A supermoon total eclipse occurs Sunday evening, but will we see it?

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The confluence of three celestial events occurs on Sunday evening during “primetime” – not so late that you have to set your alarm for the wee hours to see it, but not so early that the sun interferes with viewing. Unfortunately, Mid-Southerners may have to strain to get a glimpse through a broken layer of clouds.

The three events are of course a full moon, at its closest point to earth this year (making it a “supermoon”) and a somewhat rare total eclipse of that supermoon. The supermoon is up to 14% larger and 33% brighter than a “normal” full moon. The lunar eclipse occurs when the earth, sun, and moon all line up, with the earth between the sun and moon, thereby casting it’s shadow on the moon. The event is sometimes referred to as a “blood moon,” as the shadow cast by earth will actually make the moon a coppery red color, not completely darken it.

Diagram from TimeandDate.com showing how a “blood moon” is created.

The last time this series of events occurred at the same time was 1982, and it won’t happen again until 2033. The next total lunar eclipse that will be visible in the Mid-South, in case viewing conditions aren’t optimal this time around, will be in January 2019.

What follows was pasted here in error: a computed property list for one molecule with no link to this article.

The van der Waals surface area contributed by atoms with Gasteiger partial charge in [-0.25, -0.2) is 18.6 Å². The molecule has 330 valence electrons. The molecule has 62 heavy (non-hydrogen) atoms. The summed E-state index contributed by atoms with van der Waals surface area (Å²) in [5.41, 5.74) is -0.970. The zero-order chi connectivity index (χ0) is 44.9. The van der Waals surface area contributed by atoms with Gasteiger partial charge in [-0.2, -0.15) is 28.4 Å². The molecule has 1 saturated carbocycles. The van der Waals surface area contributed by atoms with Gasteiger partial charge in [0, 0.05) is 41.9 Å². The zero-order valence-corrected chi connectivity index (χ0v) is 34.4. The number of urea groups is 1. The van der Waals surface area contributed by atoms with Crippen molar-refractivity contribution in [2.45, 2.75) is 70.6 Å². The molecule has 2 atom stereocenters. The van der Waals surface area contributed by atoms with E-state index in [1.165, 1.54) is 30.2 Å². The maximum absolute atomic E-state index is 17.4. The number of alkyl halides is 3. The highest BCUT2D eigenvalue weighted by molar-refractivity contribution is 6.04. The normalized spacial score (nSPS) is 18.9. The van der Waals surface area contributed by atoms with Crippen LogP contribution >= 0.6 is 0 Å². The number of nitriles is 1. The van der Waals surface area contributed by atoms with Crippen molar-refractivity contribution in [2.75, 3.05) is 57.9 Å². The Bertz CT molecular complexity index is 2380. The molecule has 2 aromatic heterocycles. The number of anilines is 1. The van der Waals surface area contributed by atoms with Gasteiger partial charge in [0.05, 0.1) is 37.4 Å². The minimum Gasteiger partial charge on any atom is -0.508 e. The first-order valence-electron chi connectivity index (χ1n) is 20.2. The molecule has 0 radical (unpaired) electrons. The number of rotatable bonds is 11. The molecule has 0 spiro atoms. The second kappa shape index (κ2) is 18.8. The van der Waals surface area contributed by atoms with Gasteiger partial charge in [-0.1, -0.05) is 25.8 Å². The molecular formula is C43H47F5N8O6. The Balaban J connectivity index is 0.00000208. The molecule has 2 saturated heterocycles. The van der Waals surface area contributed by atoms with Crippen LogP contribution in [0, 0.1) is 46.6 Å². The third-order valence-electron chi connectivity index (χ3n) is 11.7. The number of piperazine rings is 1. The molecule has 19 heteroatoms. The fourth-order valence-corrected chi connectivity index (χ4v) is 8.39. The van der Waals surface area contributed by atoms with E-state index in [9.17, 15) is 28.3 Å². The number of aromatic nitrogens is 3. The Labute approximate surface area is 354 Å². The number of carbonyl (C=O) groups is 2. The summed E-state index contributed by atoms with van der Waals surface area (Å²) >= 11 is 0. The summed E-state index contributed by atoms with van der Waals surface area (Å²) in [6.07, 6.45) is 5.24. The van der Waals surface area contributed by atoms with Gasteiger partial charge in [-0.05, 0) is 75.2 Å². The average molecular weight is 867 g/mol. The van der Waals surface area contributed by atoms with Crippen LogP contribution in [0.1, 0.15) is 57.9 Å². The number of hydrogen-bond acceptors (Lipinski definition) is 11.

Watch below for a video describing the event:

Here’s a graphic showing the times the event will take place. Note that they are in Eastern Daylight Time. It will take place one hour earlier in the Mid-South – partial eclipse begins at 8:07pm, total eclipse occurs from 9:11-10:23pm, and the completion of the eclipse will be at 11:27pm.

So what are our chances of observing this celestial trip of events? Unfortunately not as high as I would hope. I don’t believe the entire sky will be overcast, but there could be enough clouds to veil the event and occasionally blot it out completely. So, you may have to check regularly to see if you can catch a glimpse. If you can’t see it, you can watch a live webcast of the event at Sky & Telescope.

Forecast cloud cover from the GFS model for Sunday evening. You may have to check regularly for breaks in the clouds to be able to see the eclipse Sunday evening. Graphic courtesy WeatherBell Analytics.

Additional resources for information:
USA Today
TimeandDate.com
Sky & Telescope

Erik Proseus
MWN Meteorologist

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Meteorologist Erik Proseus
8 years ago

There won't be one preferred area over another – so wherever you happen to be. The entire metro has the same chance of seeing it as cloud cover won't vary much from one spot to another. Good luck!

Anonymous
Anonymous
8 years ago

Where in the Memphis area is the best place to try to see the supermoon eclipse?